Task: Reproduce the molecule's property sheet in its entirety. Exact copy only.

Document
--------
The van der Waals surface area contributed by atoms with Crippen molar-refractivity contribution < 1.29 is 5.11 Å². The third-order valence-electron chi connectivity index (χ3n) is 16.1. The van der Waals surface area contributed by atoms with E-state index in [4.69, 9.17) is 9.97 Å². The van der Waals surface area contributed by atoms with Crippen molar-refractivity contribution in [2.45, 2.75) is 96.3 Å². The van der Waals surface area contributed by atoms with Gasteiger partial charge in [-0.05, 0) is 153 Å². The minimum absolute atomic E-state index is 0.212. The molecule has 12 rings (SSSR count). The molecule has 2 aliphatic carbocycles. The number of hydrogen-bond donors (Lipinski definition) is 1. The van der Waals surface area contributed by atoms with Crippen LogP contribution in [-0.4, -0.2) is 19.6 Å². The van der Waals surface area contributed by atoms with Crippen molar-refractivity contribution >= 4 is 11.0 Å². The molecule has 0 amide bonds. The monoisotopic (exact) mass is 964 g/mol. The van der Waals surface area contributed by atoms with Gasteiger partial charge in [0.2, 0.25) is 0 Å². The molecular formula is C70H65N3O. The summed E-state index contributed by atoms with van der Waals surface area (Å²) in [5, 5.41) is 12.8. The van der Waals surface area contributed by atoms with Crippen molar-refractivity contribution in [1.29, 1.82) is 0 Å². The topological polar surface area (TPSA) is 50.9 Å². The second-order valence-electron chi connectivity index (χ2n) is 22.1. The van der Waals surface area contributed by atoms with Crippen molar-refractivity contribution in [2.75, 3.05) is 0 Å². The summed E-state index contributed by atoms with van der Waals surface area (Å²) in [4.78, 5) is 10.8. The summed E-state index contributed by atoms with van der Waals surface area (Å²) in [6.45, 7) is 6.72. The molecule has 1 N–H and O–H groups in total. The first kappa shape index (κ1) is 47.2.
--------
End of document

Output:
The van der Waals surface area contributed by atoms with Crippen molar-refractivity contribution < 1.29 is 5.11 Å². The third-order valence-electron chi connectivity index (χ3n) is 16.1. The van der Waals surface area contributed by atoms with E-state index in [4.69, 9.17) is 9.97 Å². The van der Waals surface area contributed by atoms with Crippen molar-refractivity contribution in [2.45, 2.75) is 96.3 Å². The van der Waals surface area contributed by atoms with Gasteiger partial charge in [-0.05, 0) is 153 Å². The minimum absolute atomic E-state index is 0.212. The molecule has 12 rings (SSSR count). The molecule has 2 aliphatic carbocycles. The number of hydrogen-bond donors (Lipinski definition) is 1. The van der Waals surface area contributed by atoms with Crippen LogP contribution in [-0.4, -0.2) is 19.6 Å². The van der Waals surface area contributed by atoms with Crippen molar-refractivity contribution >= 4 is 11.0 Å². The molecule has 0 amide bonds. The monoisotopic (exact) mass is 964 g/mol. The van der Waals surface area contributed by atoms with Gasteiger partial charge in [0.2, 0.25) is 0 Å². The molecular formula is C70H65N3O. The summed E-state index contributed by atoms with van der Waals surface area (Å²) in [5, 5.41) is 12.8. The van der Waals surface area contributed by atoms with Crippen molar-refractivity contribution in [1.29, 1.82) is 0 Å². The topological polar surface area (TPSA) is 50.9 Å². The second-order valence-electron chi connectivity index (χ2n) is 22.1. The van der Waals surface area contributed by atoms with Crippen molar-refractivity contribution in [2.75, 3.05) is 0 Å². The summed E-state index contributed by atoms with van der Waals surface area (Å²) in [4.78, 5) is 10.8. The summed E-state index contributed by atoms with van der Waals surface area (Å²) in [6.45, 7) is 6.72. The molecule has 1 N–H and O–H groups in total. The first kappa shape index (κ1) is 47.2.